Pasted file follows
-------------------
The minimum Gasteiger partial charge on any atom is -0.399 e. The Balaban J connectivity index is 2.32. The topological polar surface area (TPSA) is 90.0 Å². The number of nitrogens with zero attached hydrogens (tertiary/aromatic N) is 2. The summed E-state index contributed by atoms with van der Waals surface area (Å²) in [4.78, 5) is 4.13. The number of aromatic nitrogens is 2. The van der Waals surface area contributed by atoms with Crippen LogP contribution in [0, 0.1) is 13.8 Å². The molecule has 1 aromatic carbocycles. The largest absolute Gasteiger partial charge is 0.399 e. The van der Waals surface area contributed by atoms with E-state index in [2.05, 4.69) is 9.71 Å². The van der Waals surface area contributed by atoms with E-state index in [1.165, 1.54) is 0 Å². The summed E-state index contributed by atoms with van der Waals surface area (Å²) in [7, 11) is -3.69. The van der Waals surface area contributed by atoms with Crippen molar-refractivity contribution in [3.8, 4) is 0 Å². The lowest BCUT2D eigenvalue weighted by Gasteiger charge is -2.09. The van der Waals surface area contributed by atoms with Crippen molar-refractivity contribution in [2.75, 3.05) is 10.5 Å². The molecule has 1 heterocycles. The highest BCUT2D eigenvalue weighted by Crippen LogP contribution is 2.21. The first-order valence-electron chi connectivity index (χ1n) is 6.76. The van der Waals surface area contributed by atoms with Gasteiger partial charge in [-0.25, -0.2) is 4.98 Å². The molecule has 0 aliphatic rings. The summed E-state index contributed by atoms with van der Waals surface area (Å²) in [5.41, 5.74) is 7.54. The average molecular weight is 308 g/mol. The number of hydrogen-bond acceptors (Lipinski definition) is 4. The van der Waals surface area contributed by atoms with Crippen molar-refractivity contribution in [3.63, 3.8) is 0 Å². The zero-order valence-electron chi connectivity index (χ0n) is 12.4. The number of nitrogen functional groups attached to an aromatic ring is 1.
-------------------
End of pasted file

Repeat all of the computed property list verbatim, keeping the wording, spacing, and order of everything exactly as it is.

The minimum Gasteiger partial charge on any atom is -0.399 e. The Balaban J connectivity index is 2.32. The topological polar surface area (TPSA) is 90.0 Å². The number of nitrogens with zero attached hydrogens (tertiary/aromatic N) is 2. The summed E-state index contributed by atoms with van der Waals surface area (Å²) in [4.78, 5) is 4.13. The number of aromatic nitrogens is 2. The van der Waals surface area contributed by atoms with Crippen LogP contribution in [0, 0.1) is 13.8 Å². The molecule has 1 aromatic carbocycles. The largest absolute Gasteiger partial charge is 0.399 e. The van der Waals surface area contributed by atoms with E-state index in [2.05, 4.69) is 9.71 Å². The van der Waals surface area contributed by atoms with E-state index in [1.165, 1.54) is 0 Å². The summed E-state index contributed by atoms with van der Waals surface area (Å²) in [7, 11) is -3.69. The van der Waals surface area contributed by atoms with Crippen molar-refractivity contribution in [3.8, 4) is 0 Å². The lowest BCUT2D eigenvalue weighted by Gasteiger charge is -2.09. The van der Waals surface area contributed by atoms with Crippen molar-refractivity contribution in [2.75, 3.05) is 10.5 Å². The molecule has 1 heterocycles. The highest BCUT2D eigenvalue weighted by Crippen LogP contribution is 2.21. The first-order valence-electron chi connectivity index (χ1n) is 6.76. The van der Waals surface area contributed by atoms with Gasteiger partial charge in [-0.25, -0.2) is 4.98 Å². The molecule has 0 aliphatic rings. The summed E-state index contributed by atoms with van der Waals surface area (Å²) in [5.41, 5.74) is 7.54. The average molecular weight is 308 g/mol. The number of hydrogen-bond acceptors (Lipinski definition) is 4. The van der Waals surface area contributed by atoms with Crippen molar-refractivity contribution in [3.63, 3.8) is 0 Å². The zero-order valence-electron chi connectivity index (χ0n) is 12.4. The number of nitrogen functional groups attached to an aromatic ring is 1.